Another example is when my son was in the family room alone and totally focused on this helicopter toy. He was completely absorbed in this helicopter and it’s functions when this same adult walked in and exclaimed, “You got a helicopter?! Can you make the noise a helicopter makes?! Can you go WOOOSHWOOSHWOOSH?!”

To which my son replies, “Noooo!”

I know my son enough to know that he isn’t being a brat to this person, he is simply objecting to his abrasive attitude the only way a young child knows how.

Don’t get me wrong. I think attention is a wonderful commodity and the anecdote to so many of the problems that arise with our children. The key is to understand what kind of attention is helping and what kind of attention is hurting.

The type of attention that is hurtful is when the giver of attention (usually an adult when it comes to children) wants something in return. They want a certain response, like for the child to act cute or give them certain feedback. Normally,  I see the adult responding with something like, “fine then,” in a bitter way when the child doesn’t engage back in the way they desire. They come to the child with an agenda to entertain and expect to be entertained back by the child on some level. It is given with the assumption that they are smarter and the child needs their input. That what the child is doing in that moment isn’t “enough” and they need to add more to the situation by asking obvious questions and dumbing themselves down “for the child.” I see this in adult relationships, too. When people dumb themselves down for others, what they are saying is that they don’t trust the other person to “play on their level,” so to speak. This behavior is actually unkind because it doesn’t give the other person the opportunity to learn and grow.

Helpful attention is unconditional and without agenda. It is simply present to where your child is emotionally and open to their feelings and thoughts. It is available when they need it, and it is trusting that when they need it they will ask for it (assuming that they have been made to feel safe in doing so). It is not abrasive and it is not unwarranted. It is understanding that sometimes the most respectful thing you can do is allow space. I know that if my son wanted to show me helicopter noises, he would. Oh boy, would he! He doesn’t need coaxing or prompting. It is a sense of radical trust in your child. That they have their own built in system that tells them when they want you for things like play, presence and attention.

Think of it like this: What if your friend was walking her dog? Would you walk up to her and say, “What you got there, Sarah? Is that a puppy dog?! You like dogs? What do dogs say, Sarah? Can you say, ‘RUFF RUFF!?'”

I won’t even go into how someone tried making my son say, “magic words” before handing him a toy boat that he asked for. That is for another post, but it is important to note the many ways we treat children that we would never dare treating our peers.

“Hey Chantel, can you bring me my book?”

“What do you say, Tim? What are the magic words? C’Mon…what do you sayyy???”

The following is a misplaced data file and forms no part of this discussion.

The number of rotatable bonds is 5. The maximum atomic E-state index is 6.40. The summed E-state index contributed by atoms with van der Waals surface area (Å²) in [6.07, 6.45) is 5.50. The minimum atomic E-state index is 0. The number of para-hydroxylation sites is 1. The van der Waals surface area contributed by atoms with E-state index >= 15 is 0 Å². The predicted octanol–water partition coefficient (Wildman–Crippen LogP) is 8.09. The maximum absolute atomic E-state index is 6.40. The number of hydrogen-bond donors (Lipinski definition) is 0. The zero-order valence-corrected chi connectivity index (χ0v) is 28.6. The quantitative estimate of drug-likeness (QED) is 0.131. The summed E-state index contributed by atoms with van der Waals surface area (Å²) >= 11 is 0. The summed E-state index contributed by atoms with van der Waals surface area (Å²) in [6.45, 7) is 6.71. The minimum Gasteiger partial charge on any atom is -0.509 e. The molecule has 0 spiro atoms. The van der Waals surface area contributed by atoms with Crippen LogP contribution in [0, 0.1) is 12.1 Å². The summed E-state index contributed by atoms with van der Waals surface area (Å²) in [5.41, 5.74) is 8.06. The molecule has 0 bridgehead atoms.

I would never honestly say this to my friend, Tim. So why would I say it to my child?

I understand that some people will think that I am being extreme or thinking too much about this, but I ask that you really consider these ideas. Why do we speak to children so radically different than we do each other? Sure, they don’t fully understand everything that adults do, but they understand so much more than we often give them credit for, including the nuances in how we treat them differently. There are ways that you can speak to them in a way that meets them developmentally, without undermining their intelligence. They might not have the language to explain what is happening for them when we do this, but trust me, they feel it.


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Childism as a Missed Opportunity

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“Living with Wild Abandon” is an original bi-weekly column appearing sporadically on Tuesday at Everything-Voluntary.com, by Breezy V. Stevens. Breezy is a long-time radical unschooler, an advocate for children’s rights, a crazy dog lady, a crafter in various mediums, a lover of all things tropical and beachy, and the designer of “EVC in Color“. Archived columns can be found here. LWA-only RSS feed available here.

When I’m out in public places, I see an awful lot of instances of people treating their children rudely and disrespectfully. Sometimes they’re just flat-out mean. Every time I see it, it breaks my heart, and it’s easy to get stuck in the thinking that the world will never come around to kinder ways of living with children.

Occasionally, though, I witness an adult-child interaction that warms my heart and gives me hope. Recently I was at the post office, in an awful hurry. I came rushing out toward my car, noticing that the door of the car next to mine was open, preventing me from reaching the driver’s seat.

Just as I started to get irritated that I would be delayed, I noticed the people behind the open door – an older woman and what was presumably her young grandson. The woman was carefully unpacking the box she’d just received, in order to pull out a big air bubble packing cushion. She handed it to the boy, all the while talking kindly and attentively with him.